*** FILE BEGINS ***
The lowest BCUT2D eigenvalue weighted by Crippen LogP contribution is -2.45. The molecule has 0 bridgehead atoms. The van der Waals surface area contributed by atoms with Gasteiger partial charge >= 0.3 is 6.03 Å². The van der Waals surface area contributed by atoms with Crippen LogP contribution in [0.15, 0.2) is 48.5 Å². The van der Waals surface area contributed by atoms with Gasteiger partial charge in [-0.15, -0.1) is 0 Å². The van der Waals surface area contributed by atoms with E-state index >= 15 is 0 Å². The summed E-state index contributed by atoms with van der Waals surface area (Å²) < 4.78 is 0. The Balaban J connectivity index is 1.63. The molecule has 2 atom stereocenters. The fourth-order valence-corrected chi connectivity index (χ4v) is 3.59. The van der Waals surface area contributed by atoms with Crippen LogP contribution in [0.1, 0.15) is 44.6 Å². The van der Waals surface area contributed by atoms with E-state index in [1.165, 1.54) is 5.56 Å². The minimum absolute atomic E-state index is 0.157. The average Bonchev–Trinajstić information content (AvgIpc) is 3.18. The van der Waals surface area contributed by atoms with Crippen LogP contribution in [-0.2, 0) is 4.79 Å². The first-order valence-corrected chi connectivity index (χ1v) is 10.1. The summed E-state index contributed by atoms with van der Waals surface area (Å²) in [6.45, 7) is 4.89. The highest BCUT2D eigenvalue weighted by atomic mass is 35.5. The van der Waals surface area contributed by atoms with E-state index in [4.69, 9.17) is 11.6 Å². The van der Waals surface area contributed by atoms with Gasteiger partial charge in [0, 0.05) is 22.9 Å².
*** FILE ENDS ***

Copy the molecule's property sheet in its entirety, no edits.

The lowest BCUT2D eigenvalue weighted by Crippen LogP contribution is -2.45. The molecule has 0 bridgehead atoms. The van der Waals surface area contributed by atoms with Gasteiger partial charge >= 0.3 is 6.03 Å². The van der Waals surface area contributed by atoms with Crippen LogP contribution in [0.15, 0.2) is 48.5 Å². The van der Waals surface area contributed by atoms with Gasteiger partial charge in [-0.15, -0.1) is 0 Å². The van der Waals surface area contributed by atoms with E-state index >= 15 is 0 Å². The summed E-state index contributed by atoms with van der Waals surface area (Å²) < 4.78 is 0. The Balaban J connectivity index is 1.63. The molecule has 2 atom stereocenters. The fourth-order valence-corrected chi connectivity index (χ4v) is 3.59. The van der Waals surface area contributed by atoms with Crippen LogP contribution in [0.1, 0.15) is 44.6 Å². The van der Waals surface area contributed by atoms with E-state index in [1.165, 1.54) is 5.56 Å². The minimum absolute atomic E-state index is 0.157. The average Bonchev–Trinajstić information content (AvgIpc) is 3.18. The van der Waals surface area contributed by atoms with Crippen LogP contribution in [-0.2, 0) is 4.79 Å². The first-order valence-corrected chi connectivity index (χ1v) is 10.1. The summed E-state index contributed by atoms with van der Waals surface area (Å²) in [6.45, 7) is 4.89. The highest BCUT2D eigenvalue weighted by atomic mass is 35.5. The van der Waals surface area contributed by atoms with E-state index in [4.69, 9.17) is 11.6 Å². The van der Waals surface area contributed by atoms with Gasteiger partial charge in [0, 0.05) is 22.9 Å².